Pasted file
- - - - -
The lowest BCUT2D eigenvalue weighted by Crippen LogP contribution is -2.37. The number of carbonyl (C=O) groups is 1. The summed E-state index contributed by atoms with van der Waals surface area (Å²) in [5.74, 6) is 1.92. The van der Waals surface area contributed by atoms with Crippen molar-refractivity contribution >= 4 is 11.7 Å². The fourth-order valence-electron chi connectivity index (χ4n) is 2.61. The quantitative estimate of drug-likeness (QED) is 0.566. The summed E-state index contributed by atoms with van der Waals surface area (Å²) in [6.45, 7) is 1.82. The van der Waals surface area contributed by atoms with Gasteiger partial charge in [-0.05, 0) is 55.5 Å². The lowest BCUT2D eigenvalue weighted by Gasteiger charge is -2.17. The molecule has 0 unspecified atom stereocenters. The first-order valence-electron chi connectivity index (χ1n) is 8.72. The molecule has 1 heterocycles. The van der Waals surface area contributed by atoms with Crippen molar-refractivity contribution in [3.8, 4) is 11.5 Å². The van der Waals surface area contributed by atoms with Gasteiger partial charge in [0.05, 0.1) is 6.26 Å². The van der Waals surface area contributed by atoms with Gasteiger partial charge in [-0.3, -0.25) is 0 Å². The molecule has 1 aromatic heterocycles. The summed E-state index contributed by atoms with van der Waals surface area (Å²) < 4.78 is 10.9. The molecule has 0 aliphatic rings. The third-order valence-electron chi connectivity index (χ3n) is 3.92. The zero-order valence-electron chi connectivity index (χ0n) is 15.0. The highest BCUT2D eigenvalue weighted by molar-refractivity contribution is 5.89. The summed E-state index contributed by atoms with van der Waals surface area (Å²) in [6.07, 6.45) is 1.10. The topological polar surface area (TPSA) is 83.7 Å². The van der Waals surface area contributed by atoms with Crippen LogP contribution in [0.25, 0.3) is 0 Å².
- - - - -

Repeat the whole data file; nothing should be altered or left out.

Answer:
The lowest BCUT2D eigenvalue weighted by Crippen LogP contribution is -2.37. The number of carbonyl (C=O) groups is 1. The summed E-state index contributed by atoms with van der Waals surface area (Å²) in [5.74, 6) is 1.92. The van der Waals surface area contributed by atoms with Crippen molar-refractivity contribution >= 4 is 11.7 Å². The fourth-order valence-electron chi connectivity index (χ4n) is 2.61. The quantitative estimate of drug-likeness (QED) is 0.566. The summed E-state index contributed by atoms with van der Waals surface area (Å²) in [6.45, 7) is 1.82. The van der Waals surface area contributed by atoms with Gasteiger partial charge in [-0.05, 0) is 55.5 Å². The lowest BCUT2D eigenvalue weighted by Gasteiger charge is -2.17. The molecule has 0 unspecified atom stereocenters. The first-order valence-electron chi connectivity index (χ1n) is 8.72. The molecule has 1 heterocycles. The van der Waals surface area contributed by atoms with Crippen molar-refractivity contribution in [3.8, 4) is 11.5 Å². The van der Waals surface area contributed by atoms with Gasteiger partial charge in [0.05, 0.1) is 6.26 Å². The van der Waals surface area contributed by atoms with Gasteiger partial charge in [-0.3, -0.25) is 0 Å². The molecule has 1 aromatic heterocycles. The summed E-state index contributed by atoms with van der Waals surface area (Å²) < 4.78 is 10.9. The molecule has 0 aliphatic rings. The third-order valence-electron chi connectivity index (χ3n) is 3.92. The zero-order valence-electron chi connectivity index (χ0n) is 15.0. The highest BCUT2D eigenvalue weighted by molar-refractivity contribution is 5.89. The summed E-state index contributed by atoms with van der Waals surface area (Å²) in [6.07, 6.45) is 1.10. The topological polar surface area (TPSA) is 83.7 Å². The van der Waals surface area contributed by atoms with Crippen LogP contribution in [0.25, 0.3) is 0 Å².